The Blue Wilderness team actively promote shark conservation and for those who want to get more involved, they run many different research and volunteering projects for all levels of experience. We were so lucky to have found such excellent guides on such short notice. Raising awareness for shark conservation is a huge part of conservation and currently over 100 million sharks are killed each year by humans. Fear of sharks is a massive reason why people aren’t aware of how much damage we’re doing to the ocean, and how (most) sharks are not aggressive or a threat to humans at all.

Seeing sharks up close is the most surreal experience and they’re a lot calmer than I expected. They were totally uninterested in us, although a few of the shark pups were more inquisitive. The Blacktips just brush past you and it’s a lot harder than you think to judge depth perception when you’re looking through a snorkelling mask in the ocean.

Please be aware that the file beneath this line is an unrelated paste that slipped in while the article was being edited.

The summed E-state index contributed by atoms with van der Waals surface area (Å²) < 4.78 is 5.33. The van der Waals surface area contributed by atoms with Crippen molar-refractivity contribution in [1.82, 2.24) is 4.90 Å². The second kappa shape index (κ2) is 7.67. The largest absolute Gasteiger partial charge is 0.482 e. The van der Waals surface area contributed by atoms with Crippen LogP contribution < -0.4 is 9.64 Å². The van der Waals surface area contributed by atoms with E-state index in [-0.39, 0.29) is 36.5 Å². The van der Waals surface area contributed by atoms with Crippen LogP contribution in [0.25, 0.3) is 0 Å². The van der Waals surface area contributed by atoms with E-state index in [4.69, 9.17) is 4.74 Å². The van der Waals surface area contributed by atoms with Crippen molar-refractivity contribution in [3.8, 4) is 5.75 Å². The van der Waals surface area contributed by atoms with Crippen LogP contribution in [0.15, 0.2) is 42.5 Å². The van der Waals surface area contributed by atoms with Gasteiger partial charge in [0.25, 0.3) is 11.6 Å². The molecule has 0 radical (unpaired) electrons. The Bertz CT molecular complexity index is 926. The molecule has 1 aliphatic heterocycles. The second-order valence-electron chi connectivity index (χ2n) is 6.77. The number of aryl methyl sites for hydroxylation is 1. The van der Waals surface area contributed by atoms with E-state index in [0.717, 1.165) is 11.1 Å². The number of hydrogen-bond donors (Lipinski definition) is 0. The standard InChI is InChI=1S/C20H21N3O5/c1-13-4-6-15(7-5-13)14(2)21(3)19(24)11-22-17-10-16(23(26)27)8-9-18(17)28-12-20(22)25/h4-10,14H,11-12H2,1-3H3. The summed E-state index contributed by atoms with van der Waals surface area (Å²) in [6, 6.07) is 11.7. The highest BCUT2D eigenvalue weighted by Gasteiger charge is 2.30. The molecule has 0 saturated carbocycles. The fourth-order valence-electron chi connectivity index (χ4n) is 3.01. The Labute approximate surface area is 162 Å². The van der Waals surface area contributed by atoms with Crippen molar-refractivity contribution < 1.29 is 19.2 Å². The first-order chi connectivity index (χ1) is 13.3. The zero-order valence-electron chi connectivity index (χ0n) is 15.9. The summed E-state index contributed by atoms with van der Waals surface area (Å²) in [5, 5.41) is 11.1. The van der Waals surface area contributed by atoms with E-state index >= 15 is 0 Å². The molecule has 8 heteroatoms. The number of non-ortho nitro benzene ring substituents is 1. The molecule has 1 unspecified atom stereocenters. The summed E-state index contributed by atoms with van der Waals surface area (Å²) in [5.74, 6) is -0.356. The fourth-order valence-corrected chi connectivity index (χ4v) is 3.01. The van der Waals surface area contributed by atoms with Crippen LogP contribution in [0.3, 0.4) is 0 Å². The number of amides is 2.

“Oh my god I kicked a baby shark!”

I turn around and see my boyfriend looking pretty upset with himself while trying to not swallow seawater. I try and swim towards him and just as I kick my flipper out my foot impacts quite hard against something solid, but there was no one behind me.

I stick my face in the water and see a shark swimming past me. My imagination skips straight to me losing my leg and animal activists everywhere hunting me down and I frantically send telepathic messages to the shark in the hopes of saving my toes. Oh no I’m so sorry please don’t bite me.

The shark swam off as though nothing happened and I breathed a sigh of guilt-ridden relief. After nearly an hour in the water we were all ready to head back with most people feeling tired or sea sick.